What is Learned in Deep Uncalibrated Photometric Stereo?
Guanying Chen1     Michael Waechter2     Boxin Shi3,4
Yasuyuki Matsushita2     Kwan-Yee K. Wong1
1The University of Hong Kong     2Osaka University
3Peking University   4Peng Cheng Laboratory

Code [Comming Soon]     Paper [ECCV 2020]     Supplementary [PDF]    



Abstract

This paper targets at discovering what a deep uncalibrated photometric stereo network learns to resolve the problem’s inherent ambiguity, and designing an effective network architecture based on the new insight to improve the performance. The recently proposed deep uncalibrated photometric stereo method achieved promising results in estimating directional lightings. However, what specifically inside the network contributes to its success remains a mystery. In this paper, we analyze the features learned by this method and find that they strikingly resemble attached shadows, shadings, and specular highlights, which are known to provide useful clues in resolving the generalized bas-relief (GBR) ambiguity. Based on this insight, we propose a guided calibration network, named GCNet, that explicitly leverages object shape and shading information for improved lighting estimation. Experiments on synthetic and real datasets show that GCNet achieves improved results in lighting estimation for photometric stereo, which echoes the findings of our analysis. We further demonstrate that GCNet can be directly integrated with existing calibrated methods to achieve improved results on surface normal estimation.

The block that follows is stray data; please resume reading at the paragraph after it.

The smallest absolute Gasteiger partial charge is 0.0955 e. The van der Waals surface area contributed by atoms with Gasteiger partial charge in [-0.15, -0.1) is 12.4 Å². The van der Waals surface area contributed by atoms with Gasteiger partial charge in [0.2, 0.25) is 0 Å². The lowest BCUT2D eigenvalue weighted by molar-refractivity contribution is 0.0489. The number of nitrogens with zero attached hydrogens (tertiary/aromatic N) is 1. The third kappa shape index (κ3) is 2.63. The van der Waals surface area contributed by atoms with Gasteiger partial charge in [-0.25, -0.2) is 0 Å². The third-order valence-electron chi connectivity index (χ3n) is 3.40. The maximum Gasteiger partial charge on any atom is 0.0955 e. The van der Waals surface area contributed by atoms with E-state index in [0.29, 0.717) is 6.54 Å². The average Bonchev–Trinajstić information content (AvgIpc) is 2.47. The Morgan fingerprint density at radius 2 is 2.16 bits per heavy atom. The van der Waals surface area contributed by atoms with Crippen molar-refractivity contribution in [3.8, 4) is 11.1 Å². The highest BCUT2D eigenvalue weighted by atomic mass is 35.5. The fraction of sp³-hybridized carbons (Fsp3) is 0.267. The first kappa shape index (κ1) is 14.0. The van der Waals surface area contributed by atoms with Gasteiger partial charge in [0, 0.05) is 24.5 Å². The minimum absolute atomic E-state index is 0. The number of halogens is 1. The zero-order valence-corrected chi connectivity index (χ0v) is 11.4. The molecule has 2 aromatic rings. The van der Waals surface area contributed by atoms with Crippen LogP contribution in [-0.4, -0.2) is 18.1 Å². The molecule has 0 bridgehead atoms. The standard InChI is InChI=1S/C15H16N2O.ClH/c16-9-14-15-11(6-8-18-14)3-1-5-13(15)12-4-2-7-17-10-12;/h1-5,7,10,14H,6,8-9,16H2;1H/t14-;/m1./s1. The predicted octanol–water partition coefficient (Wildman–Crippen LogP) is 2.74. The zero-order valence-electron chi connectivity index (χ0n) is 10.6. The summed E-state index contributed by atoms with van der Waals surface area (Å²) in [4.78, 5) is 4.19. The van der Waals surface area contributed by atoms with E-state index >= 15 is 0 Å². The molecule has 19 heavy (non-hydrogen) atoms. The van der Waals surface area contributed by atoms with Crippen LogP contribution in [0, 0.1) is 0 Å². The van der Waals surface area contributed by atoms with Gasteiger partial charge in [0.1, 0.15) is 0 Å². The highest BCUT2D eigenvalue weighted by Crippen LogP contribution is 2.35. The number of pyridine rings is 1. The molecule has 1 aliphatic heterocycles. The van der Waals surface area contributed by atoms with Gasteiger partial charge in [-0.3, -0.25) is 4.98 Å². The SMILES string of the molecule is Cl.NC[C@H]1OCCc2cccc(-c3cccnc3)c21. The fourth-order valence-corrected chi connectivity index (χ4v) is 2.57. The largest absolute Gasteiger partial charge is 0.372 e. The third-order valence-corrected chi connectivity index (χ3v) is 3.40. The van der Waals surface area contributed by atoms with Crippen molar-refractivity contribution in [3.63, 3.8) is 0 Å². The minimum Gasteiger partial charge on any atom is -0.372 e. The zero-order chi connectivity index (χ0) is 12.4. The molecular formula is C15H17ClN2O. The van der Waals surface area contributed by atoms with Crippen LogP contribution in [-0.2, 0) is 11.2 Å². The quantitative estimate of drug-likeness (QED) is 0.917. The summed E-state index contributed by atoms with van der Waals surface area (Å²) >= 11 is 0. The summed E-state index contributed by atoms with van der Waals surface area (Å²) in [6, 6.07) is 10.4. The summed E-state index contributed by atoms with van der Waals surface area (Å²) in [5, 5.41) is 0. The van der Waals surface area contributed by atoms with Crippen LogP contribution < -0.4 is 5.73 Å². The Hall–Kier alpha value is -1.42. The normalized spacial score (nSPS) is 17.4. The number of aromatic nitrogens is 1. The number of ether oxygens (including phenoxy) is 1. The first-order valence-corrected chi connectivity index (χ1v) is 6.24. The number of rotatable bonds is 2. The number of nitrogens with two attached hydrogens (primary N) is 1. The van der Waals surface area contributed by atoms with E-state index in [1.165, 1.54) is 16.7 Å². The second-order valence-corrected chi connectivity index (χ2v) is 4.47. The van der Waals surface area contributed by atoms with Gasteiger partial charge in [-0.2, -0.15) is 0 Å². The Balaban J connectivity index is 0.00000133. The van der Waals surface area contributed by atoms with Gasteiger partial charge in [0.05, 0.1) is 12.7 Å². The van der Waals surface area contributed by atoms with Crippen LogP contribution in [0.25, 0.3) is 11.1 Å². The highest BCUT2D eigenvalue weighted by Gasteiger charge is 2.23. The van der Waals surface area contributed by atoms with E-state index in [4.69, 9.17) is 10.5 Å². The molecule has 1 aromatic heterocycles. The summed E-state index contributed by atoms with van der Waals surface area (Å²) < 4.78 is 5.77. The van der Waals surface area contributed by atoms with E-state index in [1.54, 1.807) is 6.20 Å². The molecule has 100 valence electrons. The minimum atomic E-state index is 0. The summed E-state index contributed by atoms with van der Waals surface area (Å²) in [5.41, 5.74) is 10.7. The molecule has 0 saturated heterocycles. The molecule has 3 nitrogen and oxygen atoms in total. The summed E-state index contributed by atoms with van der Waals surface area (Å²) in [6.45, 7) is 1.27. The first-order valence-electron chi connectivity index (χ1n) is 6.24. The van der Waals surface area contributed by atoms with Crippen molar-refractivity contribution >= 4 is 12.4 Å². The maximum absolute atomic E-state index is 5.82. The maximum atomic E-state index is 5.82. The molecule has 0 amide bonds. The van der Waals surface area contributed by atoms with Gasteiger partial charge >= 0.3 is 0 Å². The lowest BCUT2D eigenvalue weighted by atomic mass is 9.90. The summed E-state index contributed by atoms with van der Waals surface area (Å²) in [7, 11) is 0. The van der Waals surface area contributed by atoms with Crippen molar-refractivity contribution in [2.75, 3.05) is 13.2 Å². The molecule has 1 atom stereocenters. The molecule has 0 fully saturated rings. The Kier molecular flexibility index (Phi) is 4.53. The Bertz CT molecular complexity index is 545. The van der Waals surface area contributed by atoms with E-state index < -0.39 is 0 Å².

Introduction Talk (Video)



Feature Visualization of LCNet (Video)



Method


Structure of (a) the lighting estimation sub-network L-Net, (b) the normal estimation sub-network N-Net, and (c) the entire GCNet. Values in layers indicate the output channel number.


Lighting Estimation Results on Real Dataset

1. DiLiGenT Main Dataset

2. DiLiGenT Test Dataset

3. Light Stage Data Gallery



Code and Model

Code and models are available at Github!


Acknowledgments

Michael Waechter was supported through a JSPS Postdoctoral Fellowship (JP17F17350). Boxin Shi is supported by the National Natural Science Foundation of China under Grant No. 61872012, National Key R\&D Program of China (2019YFF0302902), and Beijing Academy of Artificial Intelligence (BAAI). Kwan-Yee K. Wong is supported by the Research Grant Council of Hong Kong (SAR), China, under the project HKU 17203119. Yasuyuki Matsushita is supported by JSPS KAKENHI Grant Number JP19H01123.

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